A recent survey by Liberty Mutual Insurance and Students Against Destructive Decisions (SADD) revealed some unexpected information about people’s perceptions of driving under the influence of marijuana. Fully one third of teen surveyed said they thought driving while high was legal in states where marijuana itself is legal for recreational use. Remarkably, 27 percent of parents surveyed thought the same thing.
Perhaps even more troubling, while 88 percent of the teens knew that driving drunk was dangerous, only 68 percent thought the same of driving high. And, over 20 percent said driving under the influence of marijuana is common among their friends.
The survey was performed in April and May of this year. It evaluated the responses of 2,800 teens and 1,000 parents.
Another survey, this one of 600 residents in states where pot is legal for recreational use, found people were surprisingly comfortable with driving under the influence of the drug. Thirty-nine percent of those surveyed by the used car dealer Instamotor said they were comfortable driving within two hours of using marijuana. According to the National Institute on Drug Abuse, however, components of marijuana can remain in your system for days or even weeks.
Why isn’t it safe to drive while high?
According to the National Institute on Drug Abuse, marijuana produces a number of effects that hamper your ability to drive safely. It can alter your senses, impair your memory and body movements and, in high doses, it can create delusions, hallucinations and even psychosis. Studies have found a direct relationship between the presence of THC (the psychoactive compound in marijuana) in the blood and impaired driving.
“Driving under the influence of marijuana significantly impairs motor coordination, judgment and reaction time,” confirms a lead driving safety expert at Liberty Mutual.
These effects are reflected by Florida’s DUI law for controlled substances. It’s quite difficult to determine how much marijuana will cause impairment in an individual, or even how much THC they have in their system at any given time. There is no simple test or marijuana impairment analogous to a breath test for alcohol impairment.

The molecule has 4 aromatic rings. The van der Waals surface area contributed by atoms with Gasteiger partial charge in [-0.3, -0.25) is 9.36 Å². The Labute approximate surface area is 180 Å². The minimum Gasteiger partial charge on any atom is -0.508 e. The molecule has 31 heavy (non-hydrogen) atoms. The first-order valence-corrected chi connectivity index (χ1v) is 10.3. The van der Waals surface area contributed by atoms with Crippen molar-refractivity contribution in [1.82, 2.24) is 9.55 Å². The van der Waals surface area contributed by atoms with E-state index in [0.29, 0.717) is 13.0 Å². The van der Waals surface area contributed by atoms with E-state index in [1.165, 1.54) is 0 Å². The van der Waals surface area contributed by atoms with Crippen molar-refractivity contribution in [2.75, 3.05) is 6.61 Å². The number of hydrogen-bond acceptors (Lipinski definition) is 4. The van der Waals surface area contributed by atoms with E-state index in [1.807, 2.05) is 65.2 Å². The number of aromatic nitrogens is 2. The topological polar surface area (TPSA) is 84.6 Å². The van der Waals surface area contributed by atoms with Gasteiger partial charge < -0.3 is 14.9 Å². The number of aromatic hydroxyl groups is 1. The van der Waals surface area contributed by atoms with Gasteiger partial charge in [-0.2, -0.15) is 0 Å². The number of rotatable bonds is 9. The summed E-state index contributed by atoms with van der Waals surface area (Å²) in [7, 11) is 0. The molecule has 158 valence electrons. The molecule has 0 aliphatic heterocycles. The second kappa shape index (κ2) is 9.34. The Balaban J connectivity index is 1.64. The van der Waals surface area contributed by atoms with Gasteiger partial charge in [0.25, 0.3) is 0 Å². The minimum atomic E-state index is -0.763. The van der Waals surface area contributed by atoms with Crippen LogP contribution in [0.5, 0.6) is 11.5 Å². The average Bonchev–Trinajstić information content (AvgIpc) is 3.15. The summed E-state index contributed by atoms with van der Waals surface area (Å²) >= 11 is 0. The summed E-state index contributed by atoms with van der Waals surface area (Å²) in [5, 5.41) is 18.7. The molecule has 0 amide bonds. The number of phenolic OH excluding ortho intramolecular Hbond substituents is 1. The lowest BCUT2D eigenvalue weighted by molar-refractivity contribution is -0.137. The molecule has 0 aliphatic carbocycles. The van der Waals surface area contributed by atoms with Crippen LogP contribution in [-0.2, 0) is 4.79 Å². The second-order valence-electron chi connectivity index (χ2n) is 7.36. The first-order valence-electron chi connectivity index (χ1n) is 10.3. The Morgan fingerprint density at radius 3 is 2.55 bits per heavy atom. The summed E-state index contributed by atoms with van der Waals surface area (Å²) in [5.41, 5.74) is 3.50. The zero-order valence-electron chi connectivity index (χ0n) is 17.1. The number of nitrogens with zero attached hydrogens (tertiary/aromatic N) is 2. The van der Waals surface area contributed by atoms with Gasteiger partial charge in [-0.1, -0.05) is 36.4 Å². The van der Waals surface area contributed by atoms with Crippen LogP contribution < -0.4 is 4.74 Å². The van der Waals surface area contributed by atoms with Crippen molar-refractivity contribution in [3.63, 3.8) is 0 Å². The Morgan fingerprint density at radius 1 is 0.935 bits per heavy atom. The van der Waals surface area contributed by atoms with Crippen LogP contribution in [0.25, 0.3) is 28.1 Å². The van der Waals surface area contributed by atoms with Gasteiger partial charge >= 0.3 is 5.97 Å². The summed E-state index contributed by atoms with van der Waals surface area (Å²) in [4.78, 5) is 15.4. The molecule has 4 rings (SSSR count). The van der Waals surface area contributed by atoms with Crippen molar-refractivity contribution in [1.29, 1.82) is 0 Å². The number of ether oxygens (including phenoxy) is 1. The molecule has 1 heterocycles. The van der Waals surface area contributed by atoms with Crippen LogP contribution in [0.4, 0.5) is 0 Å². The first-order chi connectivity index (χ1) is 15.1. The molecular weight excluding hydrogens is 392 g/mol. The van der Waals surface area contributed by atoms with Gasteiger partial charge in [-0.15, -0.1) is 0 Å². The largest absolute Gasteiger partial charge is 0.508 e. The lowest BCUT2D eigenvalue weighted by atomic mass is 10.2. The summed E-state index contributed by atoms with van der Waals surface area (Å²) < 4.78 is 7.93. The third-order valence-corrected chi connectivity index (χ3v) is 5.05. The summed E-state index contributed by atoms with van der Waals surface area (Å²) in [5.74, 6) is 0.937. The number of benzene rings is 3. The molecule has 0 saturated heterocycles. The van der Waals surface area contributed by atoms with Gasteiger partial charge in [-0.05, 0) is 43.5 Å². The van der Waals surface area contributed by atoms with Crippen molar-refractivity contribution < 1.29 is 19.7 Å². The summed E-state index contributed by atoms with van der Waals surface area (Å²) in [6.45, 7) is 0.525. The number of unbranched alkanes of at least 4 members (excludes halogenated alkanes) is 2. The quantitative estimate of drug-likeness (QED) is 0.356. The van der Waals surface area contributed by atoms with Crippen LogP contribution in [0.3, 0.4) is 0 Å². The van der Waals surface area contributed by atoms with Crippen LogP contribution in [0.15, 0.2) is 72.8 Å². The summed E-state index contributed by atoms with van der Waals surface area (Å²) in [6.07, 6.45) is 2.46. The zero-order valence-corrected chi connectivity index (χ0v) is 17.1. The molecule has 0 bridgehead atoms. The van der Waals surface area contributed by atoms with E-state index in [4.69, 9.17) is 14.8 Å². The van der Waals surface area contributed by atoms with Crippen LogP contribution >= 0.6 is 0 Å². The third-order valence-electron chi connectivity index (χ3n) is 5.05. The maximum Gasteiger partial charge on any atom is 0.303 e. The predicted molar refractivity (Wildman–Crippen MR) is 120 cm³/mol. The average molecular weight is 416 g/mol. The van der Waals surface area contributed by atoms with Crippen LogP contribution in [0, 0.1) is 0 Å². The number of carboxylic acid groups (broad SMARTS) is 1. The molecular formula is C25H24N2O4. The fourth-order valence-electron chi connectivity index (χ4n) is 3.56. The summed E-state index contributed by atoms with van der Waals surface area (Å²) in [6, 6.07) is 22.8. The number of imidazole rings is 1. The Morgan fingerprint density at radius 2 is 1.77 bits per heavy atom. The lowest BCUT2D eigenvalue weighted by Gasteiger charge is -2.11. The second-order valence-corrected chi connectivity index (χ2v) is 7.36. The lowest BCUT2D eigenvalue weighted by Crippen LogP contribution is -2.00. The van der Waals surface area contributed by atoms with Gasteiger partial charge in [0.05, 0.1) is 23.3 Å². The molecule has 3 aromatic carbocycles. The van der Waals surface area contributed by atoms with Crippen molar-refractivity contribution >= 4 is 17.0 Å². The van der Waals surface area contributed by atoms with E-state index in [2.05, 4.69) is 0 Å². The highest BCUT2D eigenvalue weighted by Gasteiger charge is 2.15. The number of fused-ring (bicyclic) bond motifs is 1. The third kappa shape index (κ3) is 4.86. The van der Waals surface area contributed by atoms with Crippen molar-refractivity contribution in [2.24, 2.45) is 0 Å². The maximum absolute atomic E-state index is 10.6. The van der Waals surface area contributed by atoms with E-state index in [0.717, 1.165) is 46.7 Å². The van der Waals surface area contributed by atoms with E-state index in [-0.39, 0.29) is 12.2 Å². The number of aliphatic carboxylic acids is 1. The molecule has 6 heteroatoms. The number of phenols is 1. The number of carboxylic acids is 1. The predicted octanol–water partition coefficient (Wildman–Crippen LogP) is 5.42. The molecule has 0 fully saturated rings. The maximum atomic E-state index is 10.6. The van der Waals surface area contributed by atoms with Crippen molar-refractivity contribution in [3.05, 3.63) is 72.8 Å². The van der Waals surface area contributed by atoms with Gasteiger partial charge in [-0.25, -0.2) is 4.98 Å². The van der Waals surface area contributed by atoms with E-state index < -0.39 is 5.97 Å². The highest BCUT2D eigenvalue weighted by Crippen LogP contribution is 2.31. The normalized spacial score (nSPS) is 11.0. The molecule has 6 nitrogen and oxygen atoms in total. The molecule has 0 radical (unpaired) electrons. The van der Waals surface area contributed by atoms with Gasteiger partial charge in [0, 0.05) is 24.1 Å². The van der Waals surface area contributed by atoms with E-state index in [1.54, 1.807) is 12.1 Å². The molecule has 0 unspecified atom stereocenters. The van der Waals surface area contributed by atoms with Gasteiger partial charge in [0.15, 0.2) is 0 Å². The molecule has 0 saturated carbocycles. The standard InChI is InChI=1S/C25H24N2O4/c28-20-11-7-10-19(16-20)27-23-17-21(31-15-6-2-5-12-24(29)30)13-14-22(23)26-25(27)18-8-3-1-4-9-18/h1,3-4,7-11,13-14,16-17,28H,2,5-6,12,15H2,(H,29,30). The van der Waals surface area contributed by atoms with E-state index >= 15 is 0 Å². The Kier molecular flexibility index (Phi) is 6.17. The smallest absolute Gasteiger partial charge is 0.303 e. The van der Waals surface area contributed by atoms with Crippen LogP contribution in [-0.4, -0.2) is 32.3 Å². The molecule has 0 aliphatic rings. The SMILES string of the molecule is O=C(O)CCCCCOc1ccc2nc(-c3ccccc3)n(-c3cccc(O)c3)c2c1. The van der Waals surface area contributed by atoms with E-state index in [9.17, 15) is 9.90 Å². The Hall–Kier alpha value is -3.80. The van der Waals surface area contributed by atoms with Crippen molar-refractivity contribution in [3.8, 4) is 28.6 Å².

Therefore, Florida law allows law enforcement to charge people with DUI when other evidence shows impairment. According to one Florida court, impairment means “worsening or diminishment in some material respect.” The officer’s observations about a person’s impairment can be used as evidence of DUI.
What are the penalties for driving while high in Florida?
A first offense for drugged driving can result in several penalties:
- Up to six months in jail, along with probation
- A fine of up to $1,000
- At least 50 hours of community service
- Driver’s license suspension of up to a year
- Vehicle impoundment or immobilization for 10 days
A subsequent offense — or an accident — can cause these penalties to rise. It’s also important to realize that possession of marijuana also carries penalties. If you are arrested for marijuana-related DUI and you have a small amount of pot in the car with you, you could be charged with a misdemeanor (20 grams or less) or even a felony (more than 20 grams). A conviction could add a year to five years to your time behind bars and stack on the fines.
Given that so many people misunderstand the legal status and dangers of driving while high, SADD says there needs to be much more honest discussion about the matter. Spokespeople from both SADD and Liberty Mutual also recommend giving your kids a secret code that says “I need to be picked up with no questions asked.” For example, that could be the message if your child texts you “222.”
If you or your teen is arrested for driving under the influence of marijuana or alcohol, you should contact a lawyer right away. This will give you the best chance of retaining your driving privileges and protecting your rights.